Sir Max Hastings, eminent military historian and war journalist, has subtitled this fat volume, “Churchill as Warlord 1940-1945.” It is a subject he knows well. Readers may groan at the thought of more “Churchilliana”. I disagree. By any definition Churchill was a giant among men and it is bracing and salutary to read of real leadership when so often we are led by pygmies. Hastings does not provide new material here, or a revision of the revision; bringing together the wealth of his research in his other studies of the period, he provides an intimate and deeply affectionate – but not adulatory – portrait. We of this generation are fortunate not to have lived through a world war. Indeed, because of the memory of it there is a profound and healthy wish for permanent peace. But in 1939 peace at any price was not an option and we should be grateful that a man emerged who understood this and whose supreme gifts of oratory articulated the deepest and best thoughts of his fellow countrymen.
Hastings lays down his cards in his introduction by describing Churchill as “the greatest Englishman and one of the greatest human beings of the twentieth century, indeed of all time.” He accepts that Churchill was “a warrior to the roots of his soul”, instinctively on the attack and not an appeaser. The appeasers of the period, principally Neville Chamberlain and Lord Halifax, do not come out well, but Hastings is fair to them; after the horrors of the Great War it was natural for men to flinch from a second. But Churchill had the clear vision to see that Hitler was evil; that he must be opposed at all costs; and that nothing must come in the way of this fight to the death. When on 19 July 1940, Hitler publicly offered Britain a choice between peace and “unending suffering and misery”, Churchill responded with inimitable panache, “I don’t propose to say anything in reply to Herr Hitler’s speech, not being on speaking terms with him.”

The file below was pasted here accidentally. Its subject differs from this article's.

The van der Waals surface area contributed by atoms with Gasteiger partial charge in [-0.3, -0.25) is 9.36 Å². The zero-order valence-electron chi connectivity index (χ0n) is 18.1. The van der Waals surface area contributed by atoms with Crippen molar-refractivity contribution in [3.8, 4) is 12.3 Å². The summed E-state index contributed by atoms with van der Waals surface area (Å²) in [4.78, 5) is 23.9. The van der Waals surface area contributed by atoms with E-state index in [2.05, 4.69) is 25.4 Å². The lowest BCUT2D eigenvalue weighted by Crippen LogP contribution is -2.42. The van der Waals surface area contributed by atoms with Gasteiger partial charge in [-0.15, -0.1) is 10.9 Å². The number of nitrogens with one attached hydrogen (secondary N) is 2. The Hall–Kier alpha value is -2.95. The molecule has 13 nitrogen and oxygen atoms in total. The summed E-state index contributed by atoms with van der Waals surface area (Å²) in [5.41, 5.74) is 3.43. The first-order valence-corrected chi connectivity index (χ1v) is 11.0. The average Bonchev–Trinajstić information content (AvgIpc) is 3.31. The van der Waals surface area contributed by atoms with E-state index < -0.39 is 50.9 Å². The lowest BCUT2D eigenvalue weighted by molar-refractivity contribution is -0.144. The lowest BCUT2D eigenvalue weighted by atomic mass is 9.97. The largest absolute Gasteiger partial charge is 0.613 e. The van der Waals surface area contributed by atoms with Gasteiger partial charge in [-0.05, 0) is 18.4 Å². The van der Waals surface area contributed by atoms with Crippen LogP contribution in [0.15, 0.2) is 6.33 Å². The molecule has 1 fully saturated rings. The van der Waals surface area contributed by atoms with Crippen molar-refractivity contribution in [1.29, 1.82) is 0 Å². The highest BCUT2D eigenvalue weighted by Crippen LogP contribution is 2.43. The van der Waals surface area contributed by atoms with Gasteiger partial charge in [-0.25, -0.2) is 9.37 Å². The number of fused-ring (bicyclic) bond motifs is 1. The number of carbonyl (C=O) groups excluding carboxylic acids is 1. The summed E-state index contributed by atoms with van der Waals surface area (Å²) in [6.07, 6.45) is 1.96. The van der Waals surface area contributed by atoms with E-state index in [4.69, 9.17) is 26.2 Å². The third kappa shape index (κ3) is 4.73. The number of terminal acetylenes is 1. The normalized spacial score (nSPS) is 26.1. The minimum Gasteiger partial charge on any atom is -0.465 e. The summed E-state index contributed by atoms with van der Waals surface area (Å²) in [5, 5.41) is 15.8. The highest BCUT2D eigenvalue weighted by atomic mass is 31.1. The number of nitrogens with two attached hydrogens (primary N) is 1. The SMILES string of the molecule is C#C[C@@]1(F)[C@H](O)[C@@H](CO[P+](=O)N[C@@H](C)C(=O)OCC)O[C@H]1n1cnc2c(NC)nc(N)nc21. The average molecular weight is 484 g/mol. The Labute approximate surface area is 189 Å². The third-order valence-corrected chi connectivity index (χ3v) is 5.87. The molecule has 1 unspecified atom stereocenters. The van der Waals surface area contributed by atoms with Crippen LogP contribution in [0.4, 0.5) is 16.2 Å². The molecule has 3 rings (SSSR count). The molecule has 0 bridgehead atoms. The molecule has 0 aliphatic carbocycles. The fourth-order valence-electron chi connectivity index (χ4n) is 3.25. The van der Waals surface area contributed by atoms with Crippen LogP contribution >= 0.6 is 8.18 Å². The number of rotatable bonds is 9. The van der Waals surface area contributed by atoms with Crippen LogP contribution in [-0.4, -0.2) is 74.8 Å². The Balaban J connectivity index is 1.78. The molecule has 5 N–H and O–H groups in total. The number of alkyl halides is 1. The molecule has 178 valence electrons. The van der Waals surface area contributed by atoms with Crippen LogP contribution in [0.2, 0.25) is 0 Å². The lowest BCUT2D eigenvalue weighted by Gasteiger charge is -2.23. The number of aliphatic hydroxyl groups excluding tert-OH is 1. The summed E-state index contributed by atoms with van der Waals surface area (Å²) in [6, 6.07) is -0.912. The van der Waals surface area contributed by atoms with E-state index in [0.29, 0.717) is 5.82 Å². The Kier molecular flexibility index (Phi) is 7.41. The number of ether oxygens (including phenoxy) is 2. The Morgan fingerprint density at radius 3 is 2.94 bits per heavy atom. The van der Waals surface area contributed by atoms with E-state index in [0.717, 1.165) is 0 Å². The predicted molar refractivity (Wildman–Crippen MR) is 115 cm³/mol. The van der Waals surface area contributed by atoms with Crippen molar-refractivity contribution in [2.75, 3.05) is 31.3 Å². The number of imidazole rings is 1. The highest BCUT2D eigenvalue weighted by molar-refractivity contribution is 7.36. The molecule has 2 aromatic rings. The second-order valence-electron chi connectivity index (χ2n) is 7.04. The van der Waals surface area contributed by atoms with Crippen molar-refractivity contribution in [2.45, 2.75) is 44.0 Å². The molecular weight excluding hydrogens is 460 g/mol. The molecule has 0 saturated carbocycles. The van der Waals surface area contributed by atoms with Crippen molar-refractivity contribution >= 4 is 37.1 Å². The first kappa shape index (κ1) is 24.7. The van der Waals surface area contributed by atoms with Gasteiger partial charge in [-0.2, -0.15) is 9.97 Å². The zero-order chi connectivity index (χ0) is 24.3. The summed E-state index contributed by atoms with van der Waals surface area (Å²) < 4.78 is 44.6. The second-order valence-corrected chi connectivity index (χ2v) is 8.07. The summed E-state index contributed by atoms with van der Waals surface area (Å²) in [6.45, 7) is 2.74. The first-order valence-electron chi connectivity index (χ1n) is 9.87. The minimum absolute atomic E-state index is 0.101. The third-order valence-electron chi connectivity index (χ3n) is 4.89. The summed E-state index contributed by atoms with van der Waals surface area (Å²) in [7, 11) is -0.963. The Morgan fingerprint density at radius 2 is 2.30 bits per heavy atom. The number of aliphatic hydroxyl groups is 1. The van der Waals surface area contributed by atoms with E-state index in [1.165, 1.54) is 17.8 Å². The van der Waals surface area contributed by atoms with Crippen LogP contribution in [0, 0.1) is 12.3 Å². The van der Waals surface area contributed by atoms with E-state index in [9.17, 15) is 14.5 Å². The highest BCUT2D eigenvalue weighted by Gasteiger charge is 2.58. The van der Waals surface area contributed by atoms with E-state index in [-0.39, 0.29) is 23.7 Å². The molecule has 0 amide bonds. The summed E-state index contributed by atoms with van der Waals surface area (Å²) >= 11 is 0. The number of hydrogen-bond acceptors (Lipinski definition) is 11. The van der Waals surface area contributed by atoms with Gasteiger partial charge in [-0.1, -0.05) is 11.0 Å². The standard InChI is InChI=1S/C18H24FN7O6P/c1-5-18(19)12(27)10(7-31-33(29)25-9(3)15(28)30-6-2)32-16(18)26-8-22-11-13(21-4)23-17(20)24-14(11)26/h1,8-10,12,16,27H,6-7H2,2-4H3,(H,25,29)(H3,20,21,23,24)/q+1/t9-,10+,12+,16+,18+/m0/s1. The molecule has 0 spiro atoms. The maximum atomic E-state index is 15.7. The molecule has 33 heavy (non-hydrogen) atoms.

There are many similar ripostes, examples of wit and legendary anecdotes which have been well-rehearsed and circulated. Hastings includes them, alongside his hero’s flaws, as a contrast to the other leaders who dominated the world scene: Stalin, Hitler and Roosevelt. Enough ink has been spilled on explaining the warped and hideous psychology of the first two; Roosevelt, although a great democrat and US president was, in Hastings’ estimation, also a cold fish; cautious, aloof, reluctant to engage in the combat, superficially a man of personal charm but entirely lacking the warmth and humanity of the English prime minister. Churchill had Roosevelt’s measure; Hastings believes it is to his great credit that he patiently continued to woo the president, despite rebuffs, knowing that without US help Britain could not possibly defeat Hitler. In this he prepared the ground well before the attack on Pearl Harbour and ensured America’s engagement in Europe as well as the Far East.